By the third week of April the Germans have to start shifting their air units for the main offensive. So Alexander and Cunningham are left free to slowly push north to Narvik chasing the two German garrisons into Sweden.

So what does this change? France still falls. The air and ground losses for Hitler are small change other than the paras. Those lost in Norway are unavailable to be pissed away at Rotterdam. So Holland takes two more days to fall. This is actually bad for the allies as it pins the very good French 7th Army at Breda for that period of time. In theory the French 7th was the motorized reserve that could have stopped Guderian. However in fact the French wasted this chance in OTL so it's a wash.

The big changes start when France falls. Sea Lion goes from a long shot to simply impossible and both sides know it. No German surface fleet left and no paras. So the ONLY way for Hitler to get at Churchill when he won't make peace is to go south. Instead of the Battle of Britain we have the Battles for Malta and Egypt. British will lose Malta in August and Egypt in November. A full German air fleet in the Med and a large panzer corps [all the Libyan ports could support in addition to the Italian 10th army and air units] is enough to bash the Western desert Group out of Egypt. British drop block ships in the Canal. One division [make it 4th Indian] retreats up the Nile for upper Egypt and Khartoum. The rest retreat back into Sinai after totally wrecking Alexandria and Cairo. Canal is now littered with block ships.

This sort of campaign does not produce a vast German campaign beyond into Iraq. Without Alexandria as a functioning port the limits of how many men can be supported in Egypt by truck from Tripoli and Tobruk is quite limited. In OTL it took more trucks to support Rommel than to keep an army group running in Russia. So Iraq would be at the expense of Barbarossa which I do not see happening. The probability is spending what supply can be brought forward on rebuilding Alexandria [rebuilds were never a Nazi strong point - no glamour], entrenching along the Canal and a push up the Nile to try and save the Italian army group in East Africa [hopeless but an Italian priority].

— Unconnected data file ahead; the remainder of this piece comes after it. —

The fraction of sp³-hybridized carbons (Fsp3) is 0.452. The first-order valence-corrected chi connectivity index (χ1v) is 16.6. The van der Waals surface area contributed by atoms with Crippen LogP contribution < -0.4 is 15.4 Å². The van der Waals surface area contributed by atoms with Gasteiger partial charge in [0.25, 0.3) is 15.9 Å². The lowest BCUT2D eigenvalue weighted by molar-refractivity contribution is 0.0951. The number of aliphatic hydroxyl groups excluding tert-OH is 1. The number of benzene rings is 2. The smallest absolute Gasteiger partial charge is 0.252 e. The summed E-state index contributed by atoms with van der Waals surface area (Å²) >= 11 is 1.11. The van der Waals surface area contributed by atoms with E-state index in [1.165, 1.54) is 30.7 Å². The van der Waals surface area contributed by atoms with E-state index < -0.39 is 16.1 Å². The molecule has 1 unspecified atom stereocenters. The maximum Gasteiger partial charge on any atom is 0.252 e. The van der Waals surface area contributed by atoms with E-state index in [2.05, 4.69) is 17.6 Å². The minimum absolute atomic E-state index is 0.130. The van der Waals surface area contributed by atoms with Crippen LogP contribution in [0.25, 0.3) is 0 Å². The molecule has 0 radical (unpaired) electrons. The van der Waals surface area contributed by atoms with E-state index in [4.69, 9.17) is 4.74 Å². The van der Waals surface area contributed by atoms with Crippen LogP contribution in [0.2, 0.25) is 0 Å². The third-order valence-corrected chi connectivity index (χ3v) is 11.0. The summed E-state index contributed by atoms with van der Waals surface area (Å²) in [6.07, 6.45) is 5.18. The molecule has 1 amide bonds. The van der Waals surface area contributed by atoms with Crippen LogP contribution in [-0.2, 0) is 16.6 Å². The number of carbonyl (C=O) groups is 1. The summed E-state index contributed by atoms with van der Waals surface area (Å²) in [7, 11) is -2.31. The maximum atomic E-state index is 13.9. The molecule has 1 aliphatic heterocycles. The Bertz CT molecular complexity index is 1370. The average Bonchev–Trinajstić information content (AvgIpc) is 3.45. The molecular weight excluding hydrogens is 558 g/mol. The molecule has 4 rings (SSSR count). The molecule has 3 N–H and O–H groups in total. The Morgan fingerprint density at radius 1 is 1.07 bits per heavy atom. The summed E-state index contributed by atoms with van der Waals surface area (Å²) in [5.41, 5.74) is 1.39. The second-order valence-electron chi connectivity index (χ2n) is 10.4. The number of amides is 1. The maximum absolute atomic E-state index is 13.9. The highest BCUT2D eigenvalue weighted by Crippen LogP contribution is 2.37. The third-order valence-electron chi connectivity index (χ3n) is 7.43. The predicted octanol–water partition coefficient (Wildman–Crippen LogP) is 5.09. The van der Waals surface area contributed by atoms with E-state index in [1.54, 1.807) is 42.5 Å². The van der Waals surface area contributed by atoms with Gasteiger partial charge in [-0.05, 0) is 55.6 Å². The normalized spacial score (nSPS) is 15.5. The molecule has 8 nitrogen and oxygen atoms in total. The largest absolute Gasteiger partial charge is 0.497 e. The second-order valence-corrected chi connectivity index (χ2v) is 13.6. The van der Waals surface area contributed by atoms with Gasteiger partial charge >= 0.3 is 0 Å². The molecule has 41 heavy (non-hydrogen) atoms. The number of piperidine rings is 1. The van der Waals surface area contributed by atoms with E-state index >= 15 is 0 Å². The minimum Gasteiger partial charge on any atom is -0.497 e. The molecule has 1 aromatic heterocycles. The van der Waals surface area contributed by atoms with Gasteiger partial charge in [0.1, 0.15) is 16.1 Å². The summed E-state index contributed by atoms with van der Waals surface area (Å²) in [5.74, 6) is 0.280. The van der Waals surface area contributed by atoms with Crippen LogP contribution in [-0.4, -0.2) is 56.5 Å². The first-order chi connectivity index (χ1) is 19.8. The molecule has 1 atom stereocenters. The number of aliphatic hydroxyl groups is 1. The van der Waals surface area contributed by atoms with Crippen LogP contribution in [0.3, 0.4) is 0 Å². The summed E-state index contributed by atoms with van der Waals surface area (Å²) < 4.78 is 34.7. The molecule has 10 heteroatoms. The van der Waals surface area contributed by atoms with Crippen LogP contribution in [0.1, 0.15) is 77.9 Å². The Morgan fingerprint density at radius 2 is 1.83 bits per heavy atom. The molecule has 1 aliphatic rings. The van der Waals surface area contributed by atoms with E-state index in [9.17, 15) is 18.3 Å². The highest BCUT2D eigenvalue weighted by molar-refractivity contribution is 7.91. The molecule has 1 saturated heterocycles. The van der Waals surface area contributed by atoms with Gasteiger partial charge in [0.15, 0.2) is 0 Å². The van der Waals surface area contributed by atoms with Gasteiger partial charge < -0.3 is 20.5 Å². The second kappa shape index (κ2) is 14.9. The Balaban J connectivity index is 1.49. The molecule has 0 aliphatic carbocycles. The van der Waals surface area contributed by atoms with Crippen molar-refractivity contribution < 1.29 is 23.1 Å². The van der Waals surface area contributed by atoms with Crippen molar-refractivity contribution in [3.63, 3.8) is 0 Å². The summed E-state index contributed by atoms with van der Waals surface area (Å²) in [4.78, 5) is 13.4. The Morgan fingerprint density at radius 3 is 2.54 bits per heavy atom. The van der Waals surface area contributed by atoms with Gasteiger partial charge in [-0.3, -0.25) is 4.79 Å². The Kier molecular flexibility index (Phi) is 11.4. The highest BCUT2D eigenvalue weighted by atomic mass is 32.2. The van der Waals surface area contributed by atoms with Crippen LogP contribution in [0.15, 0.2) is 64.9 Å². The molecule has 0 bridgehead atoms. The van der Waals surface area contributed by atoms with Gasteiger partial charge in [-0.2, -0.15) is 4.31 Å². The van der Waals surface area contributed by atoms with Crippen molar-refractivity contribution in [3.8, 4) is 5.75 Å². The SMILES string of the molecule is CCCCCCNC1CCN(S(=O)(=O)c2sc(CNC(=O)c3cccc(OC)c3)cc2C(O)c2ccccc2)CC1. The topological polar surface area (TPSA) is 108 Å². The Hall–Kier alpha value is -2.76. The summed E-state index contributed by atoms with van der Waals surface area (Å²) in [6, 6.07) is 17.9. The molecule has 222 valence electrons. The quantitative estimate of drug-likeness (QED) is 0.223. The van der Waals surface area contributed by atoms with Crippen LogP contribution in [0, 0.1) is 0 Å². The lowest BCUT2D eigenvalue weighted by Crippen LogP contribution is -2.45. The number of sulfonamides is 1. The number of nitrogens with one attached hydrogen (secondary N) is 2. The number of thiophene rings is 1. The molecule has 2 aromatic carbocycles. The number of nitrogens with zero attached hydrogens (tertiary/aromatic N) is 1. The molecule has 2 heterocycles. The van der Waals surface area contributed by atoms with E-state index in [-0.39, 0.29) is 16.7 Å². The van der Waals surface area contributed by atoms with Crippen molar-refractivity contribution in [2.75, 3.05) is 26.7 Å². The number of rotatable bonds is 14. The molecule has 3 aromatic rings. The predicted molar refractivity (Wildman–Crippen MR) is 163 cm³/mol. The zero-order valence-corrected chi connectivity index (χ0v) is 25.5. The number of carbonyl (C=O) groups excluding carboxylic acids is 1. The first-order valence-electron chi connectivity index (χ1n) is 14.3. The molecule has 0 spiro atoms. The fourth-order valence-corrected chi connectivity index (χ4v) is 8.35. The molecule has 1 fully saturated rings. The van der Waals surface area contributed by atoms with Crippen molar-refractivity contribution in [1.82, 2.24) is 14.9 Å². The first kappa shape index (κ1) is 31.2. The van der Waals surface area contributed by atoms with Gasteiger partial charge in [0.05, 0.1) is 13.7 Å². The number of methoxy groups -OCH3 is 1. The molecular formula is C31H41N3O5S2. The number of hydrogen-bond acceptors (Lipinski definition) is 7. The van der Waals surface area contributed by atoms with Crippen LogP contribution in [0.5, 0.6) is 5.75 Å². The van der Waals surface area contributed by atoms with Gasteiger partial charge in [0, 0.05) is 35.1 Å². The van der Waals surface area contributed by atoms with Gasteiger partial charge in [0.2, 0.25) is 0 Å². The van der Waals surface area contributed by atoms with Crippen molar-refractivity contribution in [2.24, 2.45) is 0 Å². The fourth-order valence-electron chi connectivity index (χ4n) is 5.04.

So the imperial disaster that will trigger the Quit India movement becomes Egypt not Singapore. In reverse the fall of Egypt means that Malaya and Burma are adequately garrisoned by late 1941 making the initial Japanese blitz near impossible. Similarly the Greek campaign does not happen because Benny the Moose has too much to do in Egypt and Sudan. A whole different war because the British fleet sails early and is better commanded.






© Today in Alternate History, 2013-. All characters appearing in this work are fictitious. Any resemblance to real persons, living or dead, is purely coincidental.